The 2018 wildfires in the British Columbia charred many thousands of square kilometers and reduced entire towns to ashes, triggering scary memories of the severe 2017 fires that forced 65,000 people from their homes. In Canada, peak risks occur April through September but veteran forecasters warn of significant fire activity for this year into October. Businesses and homeowners can prepare now to reduce risk of wildfires and reduce the risk of damage to property if a wildfire occurs. Smart preparation follows a three-step process: Prepare & Practise, Prevent and Defend. 

Prepare & Practise:

Gather important documents – titles, insurance documentation, birth certificates and the like – and create a visual and written record of belongings. Store these documents in a safe deposit box or a fireproof box if keeping them at home. Develop and share an emergency plan to protect against fire and guide evacuation if necessary. Finally, practise fire drills with employees or family.

Prevent:

Nine of 10 wildfires are started by people, usually out of carelessness. To avoid sparking a wildfire in your area, extinguish all smoking materials completely before discarding. Avoid backyard burning if possible – whether it’s yard waste or a conversational fire pit – and take particular care during windy weather. Never leave any fire unattended and completely extinguish all embers by dousing with water and stirring ashes until cold.

Defend:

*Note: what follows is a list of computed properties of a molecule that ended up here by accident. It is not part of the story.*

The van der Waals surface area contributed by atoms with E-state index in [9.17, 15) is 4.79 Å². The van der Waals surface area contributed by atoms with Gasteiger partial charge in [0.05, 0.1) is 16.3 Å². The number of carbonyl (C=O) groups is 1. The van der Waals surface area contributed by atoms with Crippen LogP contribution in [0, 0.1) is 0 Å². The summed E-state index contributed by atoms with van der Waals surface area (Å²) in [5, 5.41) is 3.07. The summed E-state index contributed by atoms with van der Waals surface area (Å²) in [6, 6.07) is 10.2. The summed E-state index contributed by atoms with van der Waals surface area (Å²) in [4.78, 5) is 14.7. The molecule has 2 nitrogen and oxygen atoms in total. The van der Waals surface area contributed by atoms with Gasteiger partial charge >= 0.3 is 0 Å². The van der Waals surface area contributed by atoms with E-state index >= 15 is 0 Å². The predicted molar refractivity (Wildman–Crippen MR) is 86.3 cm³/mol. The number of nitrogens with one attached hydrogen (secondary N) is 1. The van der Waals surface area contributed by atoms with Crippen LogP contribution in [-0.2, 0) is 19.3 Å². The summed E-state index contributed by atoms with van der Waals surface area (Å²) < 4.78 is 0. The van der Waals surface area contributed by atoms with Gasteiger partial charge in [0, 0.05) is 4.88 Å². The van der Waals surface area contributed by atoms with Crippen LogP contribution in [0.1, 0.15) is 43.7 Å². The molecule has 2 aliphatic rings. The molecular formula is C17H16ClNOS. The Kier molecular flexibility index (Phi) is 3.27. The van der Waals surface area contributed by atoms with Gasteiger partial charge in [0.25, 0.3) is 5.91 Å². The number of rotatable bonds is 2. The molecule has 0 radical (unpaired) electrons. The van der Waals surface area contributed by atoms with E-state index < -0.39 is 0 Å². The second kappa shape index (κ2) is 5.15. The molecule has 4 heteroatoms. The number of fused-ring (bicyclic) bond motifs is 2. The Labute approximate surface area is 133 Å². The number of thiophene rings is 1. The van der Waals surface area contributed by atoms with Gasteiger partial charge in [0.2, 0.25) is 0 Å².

Experts talk about creating a  defencible space around property, which provides room for firefighters to control and extinguish fires. To build that space, remove flammable items like dry underbrush and dead branches from property and trim any tree limbs near structures that are lower than four meters from the ground. Stash outdoor furniture inside when not in use and select non-flammable landscaping such as gravel instead of mulch. Store remaining fuel sources properly: stack wood at least 30 meters away from buildings.

Modify structures to reduce flammability inside and out, with measures such as choosing tile, slate or asphalt shingles. If building new, explore flame-resistant designs and materials such as Insulated Concrete Forms, which reportedly resist fire for up to four hours. Test sprinklers and smoke alarms regularly and station fire fighting equipment such as shovels, buckets and hoses in easily accessible areas.

Finally, it behooves businesses and homeowners anywhere in Canada to prepare thoroughly for fire season: nearly 8,000 wildfires occur yearly across the country.